Southeast Alaska Is Our Home
And we’re here to protect it
The Southeast Alaska Conservation Council is a homegrown conservation group of Southeast Alaskans fiercely fighting to protect our home: the ancient and mighty Tongass National Forest and the crisp, vibrant waters of the Inside Passage.
This is our backyard. We’ve been protecting it for over 50 years, and continue today.
Southeast Alaska Is Under Threat, and We Are Doing Something About It
We are facing daily, hostile threats to our environment and way of life in Southeast Alaska.
The Trump administration and out-of-touch Alaska politicians want to repeal decades-old safeguards on the Tongass to open it up to clearcut logging and road building. National, state and local agencies constantly propose new timber sales to clearcut the forest. The mining industry here in Alaska and across the border in Canada willfully ignores environmental regulations and tries to extract more and more minerals from the earth near critical salmon-producing watersheds.
On top of it all, Alaska is on the front lines of climate change, warming twice as fast as the rest of the country.
All of this threatens the 35 communities that make up Southeast Alaska.
We are commercial fishermen. We are hikers and kayakers. We are small business owners. We are Alaska Natives. We are hunters. We are parents, grandparents, and youth. We are family. And we are here to say ENOUGH.
To us, Southeast Alaska, though beautiful, is not just pretty scenery. It is where we live, work and play. We rely on this living forest and its waterways for food, jobs and clean air and water.
SEACC has galvanized our supporters into action to successfully protect this place for over 50 years. We are a truly grassroots advocacy nonprofit organization, supported by the members who work with us to take action. We use our collective regional voice — united by love of this special place — to win in the courtroom, to watchdog harmful industries, and to advocate for laws that point us toward a more sustainable future.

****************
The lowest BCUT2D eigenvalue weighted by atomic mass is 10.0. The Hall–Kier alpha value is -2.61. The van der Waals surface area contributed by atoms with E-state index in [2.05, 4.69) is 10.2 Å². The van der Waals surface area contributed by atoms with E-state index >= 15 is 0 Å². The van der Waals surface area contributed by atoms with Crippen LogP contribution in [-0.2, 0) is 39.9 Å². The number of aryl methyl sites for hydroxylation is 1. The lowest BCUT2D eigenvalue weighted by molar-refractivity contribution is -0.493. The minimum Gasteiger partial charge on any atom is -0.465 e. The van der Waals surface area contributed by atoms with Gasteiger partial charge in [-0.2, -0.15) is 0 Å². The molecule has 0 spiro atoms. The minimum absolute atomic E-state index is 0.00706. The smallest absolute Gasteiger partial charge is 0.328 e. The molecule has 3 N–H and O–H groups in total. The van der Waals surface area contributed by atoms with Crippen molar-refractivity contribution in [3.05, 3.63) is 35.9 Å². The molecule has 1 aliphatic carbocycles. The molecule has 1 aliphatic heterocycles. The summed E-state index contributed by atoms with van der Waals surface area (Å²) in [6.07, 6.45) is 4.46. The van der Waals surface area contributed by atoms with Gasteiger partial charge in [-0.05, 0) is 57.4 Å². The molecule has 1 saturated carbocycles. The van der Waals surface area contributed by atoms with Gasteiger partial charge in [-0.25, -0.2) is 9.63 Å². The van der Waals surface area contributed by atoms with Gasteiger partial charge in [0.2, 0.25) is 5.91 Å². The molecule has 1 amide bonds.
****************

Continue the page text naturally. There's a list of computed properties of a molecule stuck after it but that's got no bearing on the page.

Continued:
We are Southeast Alaskans: this is our home. And we’re not going anywhere.
What We’re Working On
Tongass National Forest
With its ancient, towering trees and pristine waterways teeming with salmon, the lush Tongass National Forest spans Southeast Alaska’s panhandle and is the largest national forest in the United States. We work to protect, restore and honor this living temperate rainforest — traditional homelands of the Tlingit, Haida and Tsimshian peoples — that drives our region’s economy and sustains us with food, jobs, and clean air and water.
Inside Passage Waters
Southeast Alaska is as much water as it is land. Here, the interconnected web of the Inside Passage is home to lush wild salmon rivers and immense watersheds that feed the trees of the Tongass and the oceans of the world. It is a place teeming with biodiversity — from whales and wolves, to eagles, deer and bears, to salmon and communities.
Grassroots Community Organizing
Today marks the official start date of the 60-day public comment period on the Biden administration's promise to restore the National Roadless Rule to the Tongass National Forest. Now is your time to act! We encourage Southeast Alaskans, supporters, and members of the public to submit comments to...
This weekend we’re celebrating two incredible, hard-working female leaders at SEACC — outgoing board chair Katie Ione Craney and incoming board chair Natalie Watson! Katie Craney joined the SEACC board in 2019 and stepped into the board chair role after the departure of Wrangellite Stephen Todd in...
On July 15, the U.S. Department of Agriculture announced it would set up a new team to consult with Tribal governments and Alaska Native corporations, and work with regional stakeholders to allocate up to $25 million of funding — emphasizing examples of integrated sustainable economic development...
SEACC Climate Organizer Matt Jackson spotlights how climate change will affect mountain goats on a recent hunt — but hopefully, Alaska will correct its course. Halfway up the mountain, we start having second thoughts. First, it was a dash across a steep ravine with nothing to catch you but ferns....